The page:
'Maybe this driver has some constipation problems.' Santtu uttered.

'I think you mean concentration,' I corrected him, as I wiped more dust from my eyes.

But the smiling driver was not to be deterred. Once more as we swung around a corner, he swung around from his seat. All too predictably, just as I opened my mouth to remark to Kathrine about having her wish for an Iranian style on board biscuit service, the bus swung off the road hard into a immovable wall with a shocking thump. All conversations came to an abrupt halt as well. We had careered nastily off the road. He wasn't smiling now. No one was. It was mostly women and children behind me. They were shouting and screaming.

But the most dangerous part was still to come. The bus had now teetered over to a 45 degree angle, and was indecently exposing itself. Out of my window, the road was coming to meet me. Because the main sliding door was jammed again, the only escape from the vehicle was through the small window next to my seat.

Everyone rushed over to where I was sitting, which made things even worse, as we were on the verge of toppling over. So, quite forcefully, I had to restrain them in their panic, and control a slower evacuation through my window, so we avoided sudden weight transfer and inevitable collapse. Once I had climbed out of the window, I assisted everyone else out, totally forgetting how wrong it was to touch the women in burkas. I think they cared little for religious etiquette right there and then.

Somehow, we shunted the vehicle back upright and onto the road again. There were a few nasty dents, but the engine produced no more steam than normal. So we took some deep breaths, reflected on what had just happened, before dreading what might lie in store next. The World Food Biscuits, which were supposed to save lives, had nearly endangered plenty of other ones.

We seemed to still be climbing in altitude, to the point where the cold relentlessly shuddered my bones. However many clothes I tried to swathe myself in, the cold still bit into me. There were many, many more miles of terrifying driving ahead of us.

The public show of praise I had earlier lavished on him for being a 'very good driver' was, I now painfully realised, totally without foundation. He could barely drive the vehicle properly at all.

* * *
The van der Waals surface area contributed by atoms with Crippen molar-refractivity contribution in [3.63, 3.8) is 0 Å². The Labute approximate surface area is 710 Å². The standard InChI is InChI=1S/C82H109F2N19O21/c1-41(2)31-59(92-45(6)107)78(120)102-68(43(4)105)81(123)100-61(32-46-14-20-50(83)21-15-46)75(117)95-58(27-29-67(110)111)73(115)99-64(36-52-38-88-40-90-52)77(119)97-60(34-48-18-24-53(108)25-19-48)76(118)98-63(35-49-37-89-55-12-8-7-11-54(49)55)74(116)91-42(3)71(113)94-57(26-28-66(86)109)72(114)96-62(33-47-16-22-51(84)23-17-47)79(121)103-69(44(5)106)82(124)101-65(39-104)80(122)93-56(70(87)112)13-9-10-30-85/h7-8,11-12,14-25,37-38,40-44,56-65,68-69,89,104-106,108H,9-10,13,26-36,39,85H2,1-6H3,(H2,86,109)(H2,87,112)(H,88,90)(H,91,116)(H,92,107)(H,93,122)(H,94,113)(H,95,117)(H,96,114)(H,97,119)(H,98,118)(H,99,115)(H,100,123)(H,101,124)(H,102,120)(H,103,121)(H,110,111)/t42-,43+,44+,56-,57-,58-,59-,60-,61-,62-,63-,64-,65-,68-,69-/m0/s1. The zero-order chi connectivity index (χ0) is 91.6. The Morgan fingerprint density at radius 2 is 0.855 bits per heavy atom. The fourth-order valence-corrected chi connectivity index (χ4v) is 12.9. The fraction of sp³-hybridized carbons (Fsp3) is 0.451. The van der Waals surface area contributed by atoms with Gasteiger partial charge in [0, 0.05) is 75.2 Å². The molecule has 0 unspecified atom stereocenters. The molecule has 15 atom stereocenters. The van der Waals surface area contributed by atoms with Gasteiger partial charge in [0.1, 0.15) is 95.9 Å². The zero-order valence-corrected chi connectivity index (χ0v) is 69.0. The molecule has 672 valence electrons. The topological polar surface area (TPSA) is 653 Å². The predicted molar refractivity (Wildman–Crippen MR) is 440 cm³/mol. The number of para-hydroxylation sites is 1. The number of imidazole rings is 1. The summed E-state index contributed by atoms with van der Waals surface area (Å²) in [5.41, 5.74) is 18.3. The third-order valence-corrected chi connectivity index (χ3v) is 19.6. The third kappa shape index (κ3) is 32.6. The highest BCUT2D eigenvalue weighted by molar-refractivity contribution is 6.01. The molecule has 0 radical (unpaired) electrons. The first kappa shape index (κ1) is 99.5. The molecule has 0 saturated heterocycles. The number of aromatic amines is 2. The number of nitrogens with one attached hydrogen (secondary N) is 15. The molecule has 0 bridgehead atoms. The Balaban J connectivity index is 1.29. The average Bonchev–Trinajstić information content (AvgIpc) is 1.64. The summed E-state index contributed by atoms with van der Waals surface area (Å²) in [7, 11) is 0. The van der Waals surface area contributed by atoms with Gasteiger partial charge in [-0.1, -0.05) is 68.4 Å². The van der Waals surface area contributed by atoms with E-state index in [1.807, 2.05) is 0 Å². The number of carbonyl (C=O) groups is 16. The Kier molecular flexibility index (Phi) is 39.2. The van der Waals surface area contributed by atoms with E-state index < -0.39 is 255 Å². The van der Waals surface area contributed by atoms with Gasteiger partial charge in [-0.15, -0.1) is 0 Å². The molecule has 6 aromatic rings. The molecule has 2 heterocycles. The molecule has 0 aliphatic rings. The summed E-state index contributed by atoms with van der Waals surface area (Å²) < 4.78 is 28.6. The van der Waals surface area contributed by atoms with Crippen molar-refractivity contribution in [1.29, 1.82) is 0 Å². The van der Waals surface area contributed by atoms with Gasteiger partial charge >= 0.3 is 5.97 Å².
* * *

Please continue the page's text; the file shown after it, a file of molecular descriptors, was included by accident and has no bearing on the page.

When it came to the gears, there was more grinding of them than finding them. I began to take it for granted that we would be over steering into and out of corners, and had to tense my body accordingly, each time. The vehicle grudgingly relented to the driver's frantic attempts to spur it on, like a horse stubbornly refusing to respond to the blunderingly excessive brute force prompting of an amateur rider.

Inexplicably, this driver also had a serial and inexplicable desire to drive through rivers. We all winced every time a river of unspecified depth came into sight, knowing that we would be heading straight for it, or into it. One vehicle we passed remained stranded in the water.

This was also a mountain world, without proper roads. Was it really a road, a track, a river, a footpath, or nothing more than a misplaced line in the ground, we were driving over, along or through? After a while, I did not need to look at the facial expressions of my companions, because I knew they were the same as my own: disbelief moulded into nervous fear. I felt most reassured when we were driving up cracked riverbeds, because the chances for collision or swerving off somewhere were relatively minimised. It was feeling like another day confined in unofficial, uncontrolled captivity.

'I think maybe, next time I will fly this route to Kabul.' the words shuddered out of Santtu's mouth, while miraculously managing to maintain some of the famous measured Finnish equilibrium of meaning.

'Hopefully, there will not be a next time.' Kathrine exclaimed, as she lurched from one side of the vehicle to the other for the umpteenth time.